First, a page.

Intended to boost exports of nuclear technologies
The newly announced merger of China Power Investment Corp (CPIC) and State Nuclear Power Technology Corp (SNPTC) will help the country's nuclear industry grow while boosting exports of nuclear technologies, analysts told the Global Times over the weekend.
Chinese major nuclear power operator CPIC and the general contractor of reactor units SNPTC are combining into a new entity, which was approved by the State Council, China's cabinet, according to the announcement published on the two companies' websites Friday.
The new nuclear power firm will be chaired by Wang Binghua, former chairman of SNPTC, the announcements stated.
SNPTC has been seeking to merge with CPIC since 2014, according to Xinhua News Agency, citing Guo Hongbo, the spokesperson from SNPTC. The company submitted the merger plan to the State-owned Assets Supervision and Administration Commission (SASAC) for approval in July 2014.
During a nuclear energy conference in South Africa in March, Wang noted that the total assets of the newly merged company were expected to exceed 700 billion yuan ($112.7 billion) and its annual revenue would likely be over 200 billion yuan, the China News Service reported in March.
The total assets of CPIC were $111.39 billion and the company's annual revenue recorded $29.79 billion by the end of 2014, according to CPIC's website.
CPIC, along with China National Nuclear Corporation (CNNC) and China General Nuclear Power Corporation (CGN), are three State-owned corporations approved by the National Nuclear Safety Administration (NNSA) to operate nuclear power plants, according to a report about Chinese nuclear power published by World Nuclear Association (WNA) in May. CPIC aims to achieve 14 gigawatts in operational capacity by 2020, with 10 gigawatts under construction and nine sites with 40 units, according to the report.
The tie-up between CPIC and SNPTC will change the landscape of the country's nuclear industry, noted Li Ying, analyst from State Grid Energy Research Institute.
"CPIC will help SNPTC get the required licenses to operate nuclear plants while SNPTC provides R&D," Li told the Global Times Sunday.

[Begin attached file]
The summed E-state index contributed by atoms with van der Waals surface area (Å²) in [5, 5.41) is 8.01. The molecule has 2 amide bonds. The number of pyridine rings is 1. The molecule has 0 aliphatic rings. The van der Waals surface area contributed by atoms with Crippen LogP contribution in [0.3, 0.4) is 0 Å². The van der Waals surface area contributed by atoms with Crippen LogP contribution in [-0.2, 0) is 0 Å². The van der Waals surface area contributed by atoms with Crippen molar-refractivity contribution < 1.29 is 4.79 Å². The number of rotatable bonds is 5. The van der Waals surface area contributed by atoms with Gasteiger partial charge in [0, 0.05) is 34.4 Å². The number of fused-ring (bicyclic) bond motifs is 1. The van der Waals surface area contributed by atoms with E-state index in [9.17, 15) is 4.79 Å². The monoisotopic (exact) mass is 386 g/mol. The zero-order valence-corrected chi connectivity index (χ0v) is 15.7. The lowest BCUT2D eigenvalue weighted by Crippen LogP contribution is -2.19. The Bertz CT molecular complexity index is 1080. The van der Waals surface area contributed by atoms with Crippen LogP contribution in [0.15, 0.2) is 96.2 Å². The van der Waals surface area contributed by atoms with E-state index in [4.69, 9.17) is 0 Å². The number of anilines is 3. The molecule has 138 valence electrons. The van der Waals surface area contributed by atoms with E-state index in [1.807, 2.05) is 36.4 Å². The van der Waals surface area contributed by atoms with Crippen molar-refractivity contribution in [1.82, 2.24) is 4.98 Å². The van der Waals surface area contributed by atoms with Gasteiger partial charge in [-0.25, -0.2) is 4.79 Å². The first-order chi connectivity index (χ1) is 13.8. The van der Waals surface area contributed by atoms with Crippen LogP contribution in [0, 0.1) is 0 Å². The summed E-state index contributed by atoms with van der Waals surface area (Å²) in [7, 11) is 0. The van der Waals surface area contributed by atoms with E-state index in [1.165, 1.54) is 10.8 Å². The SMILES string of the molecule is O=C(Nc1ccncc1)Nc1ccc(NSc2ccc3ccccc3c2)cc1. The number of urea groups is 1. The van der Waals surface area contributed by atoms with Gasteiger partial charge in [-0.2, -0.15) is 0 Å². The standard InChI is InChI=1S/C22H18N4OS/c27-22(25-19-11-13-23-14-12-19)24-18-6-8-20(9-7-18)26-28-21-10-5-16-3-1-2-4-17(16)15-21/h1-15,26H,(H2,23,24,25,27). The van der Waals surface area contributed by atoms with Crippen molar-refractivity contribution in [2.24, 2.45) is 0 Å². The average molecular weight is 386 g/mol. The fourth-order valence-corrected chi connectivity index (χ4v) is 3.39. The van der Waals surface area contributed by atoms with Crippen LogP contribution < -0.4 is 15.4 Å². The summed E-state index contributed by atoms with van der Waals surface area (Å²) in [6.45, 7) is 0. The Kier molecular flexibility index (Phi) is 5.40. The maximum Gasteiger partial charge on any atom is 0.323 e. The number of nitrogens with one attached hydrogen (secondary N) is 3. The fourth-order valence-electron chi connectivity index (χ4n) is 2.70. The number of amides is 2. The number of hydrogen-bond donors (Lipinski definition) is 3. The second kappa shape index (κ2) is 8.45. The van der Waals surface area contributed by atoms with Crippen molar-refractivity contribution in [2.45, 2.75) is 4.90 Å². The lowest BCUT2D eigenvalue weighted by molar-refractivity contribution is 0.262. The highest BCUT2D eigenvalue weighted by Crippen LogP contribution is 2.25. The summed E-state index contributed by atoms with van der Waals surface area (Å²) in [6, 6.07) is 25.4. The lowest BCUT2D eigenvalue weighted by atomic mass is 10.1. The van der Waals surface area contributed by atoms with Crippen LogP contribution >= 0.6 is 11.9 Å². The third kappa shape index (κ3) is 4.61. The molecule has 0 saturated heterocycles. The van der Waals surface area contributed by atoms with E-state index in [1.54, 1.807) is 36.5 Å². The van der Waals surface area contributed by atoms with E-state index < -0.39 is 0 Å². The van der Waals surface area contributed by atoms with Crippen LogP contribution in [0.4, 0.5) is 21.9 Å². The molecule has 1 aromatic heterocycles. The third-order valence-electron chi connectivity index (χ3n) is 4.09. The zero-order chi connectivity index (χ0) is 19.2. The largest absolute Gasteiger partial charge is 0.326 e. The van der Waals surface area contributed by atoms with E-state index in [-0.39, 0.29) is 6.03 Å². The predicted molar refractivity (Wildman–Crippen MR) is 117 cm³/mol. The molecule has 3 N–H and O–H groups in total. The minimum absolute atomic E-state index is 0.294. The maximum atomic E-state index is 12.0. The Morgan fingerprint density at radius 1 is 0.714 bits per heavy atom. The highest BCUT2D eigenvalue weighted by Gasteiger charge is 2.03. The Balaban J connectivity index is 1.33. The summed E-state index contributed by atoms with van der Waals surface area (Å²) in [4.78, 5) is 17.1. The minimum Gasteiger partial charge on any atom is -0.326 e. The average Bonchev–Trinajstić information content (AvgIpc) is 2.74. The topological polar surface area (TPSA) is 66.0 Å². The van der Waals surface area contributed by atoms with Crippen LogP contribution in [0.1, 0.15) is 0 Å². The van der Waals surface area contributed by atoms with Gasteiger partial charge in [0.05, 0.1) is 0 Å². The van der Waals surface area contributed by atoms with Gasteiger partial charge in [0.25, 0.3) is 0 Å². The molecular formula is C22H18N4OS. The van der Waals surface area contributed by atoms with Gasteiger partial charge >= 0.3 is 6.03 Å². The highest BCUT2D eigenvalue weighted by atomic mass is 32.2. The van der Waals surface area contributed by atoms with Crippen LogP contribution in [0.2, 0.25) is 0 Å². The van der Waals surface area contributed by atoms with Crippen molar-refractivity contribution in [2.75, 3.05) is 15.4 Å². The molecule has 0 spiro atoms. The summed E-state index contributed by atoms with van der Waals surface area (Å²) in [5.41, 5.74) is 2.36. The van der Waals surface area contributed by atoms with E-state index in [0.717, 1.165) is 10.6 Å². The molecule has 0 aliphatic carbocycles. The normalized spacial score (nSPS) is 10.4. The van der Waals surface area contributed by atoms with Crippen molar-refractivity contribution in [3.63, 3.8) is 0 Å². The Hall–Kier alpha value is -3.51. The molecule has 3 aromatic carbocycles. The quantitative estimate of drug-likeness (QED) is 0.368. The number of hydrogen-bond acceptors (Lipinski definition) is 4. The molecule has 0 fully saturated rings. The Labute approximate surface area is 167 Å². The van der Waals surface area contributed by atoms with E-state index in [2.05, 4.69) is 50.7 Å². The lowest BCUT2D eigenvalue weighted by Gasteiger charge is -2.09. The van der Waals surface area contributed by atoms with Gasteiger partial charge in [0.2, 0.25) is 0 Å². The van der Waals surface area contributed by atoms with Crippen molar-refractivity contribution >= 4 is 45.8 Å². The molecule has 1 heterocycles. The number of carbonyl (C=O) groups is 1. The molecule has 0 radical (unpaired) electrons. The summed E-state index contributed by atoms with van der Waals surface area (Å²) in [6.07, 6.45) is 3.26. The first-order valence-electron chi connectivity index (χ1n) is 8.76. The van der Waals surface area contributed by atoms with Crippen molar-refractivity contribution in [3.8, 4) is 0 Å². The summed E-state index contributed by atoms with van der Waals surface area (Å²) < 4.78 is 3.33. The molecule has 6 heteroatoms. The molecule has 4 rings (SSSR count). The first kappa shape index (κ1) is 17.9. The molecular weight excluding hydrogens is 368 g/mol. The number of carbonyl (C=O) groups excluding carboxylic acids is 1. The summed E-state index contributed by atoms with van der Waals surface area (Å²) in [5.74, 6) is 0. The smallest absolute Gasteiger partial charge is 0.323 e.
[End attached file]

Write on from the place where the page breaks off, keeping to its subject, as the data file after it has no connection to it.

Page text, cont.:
The combined company will also be considered a major rival to CNNC, said an employee from CNNC who refused to be named.
He noted that if AP1000 nuclear reactor units implemented in Sanmen county, in East China's Zhejiang Province can successfully operate under the new merged corporation in the future, the country's nuclear sector in terms of technology will be mainly controlled by two parties.
"One is the merged SNPTC and CPIC, another is CNNC and CGN," he said.
US firm Westinghouse Electric Corp's AP1000 nuclear technology is the main basis of China's move to third-generation nuclear technology.
Li noted that the merger will also help export Chinese nuclear power technologies, as SNPTC has been aiming at the global market in recent years.
The State Nuclear Power Technology Corp was formed in 2007 to handle nuclear technology transferred from US-based Westinghouse Electric Co.
According to the WNA's report, SNPTC is keen to export its proprietary CAP1400 reactor. The company signed a contract with the Turkish electric power company to discuss the development of a four-unit nuclear power plant in Turkey in November 2014 and signed a framework agreement on nuclear plant construction with South Africa a month later, the report showed.
Jiang Xuewei, analyst from Beijing-based China Investment Consulting, echoed Li's view. Jiang noted that as the nuclear power sector has always been considered strategic, the merger will upgrade the sector as it combines the two firms' technology and operational strengths.
"The two will also gain competitive advantages in the merger deal via combining complementary resources and expanding market shares," Jiang said.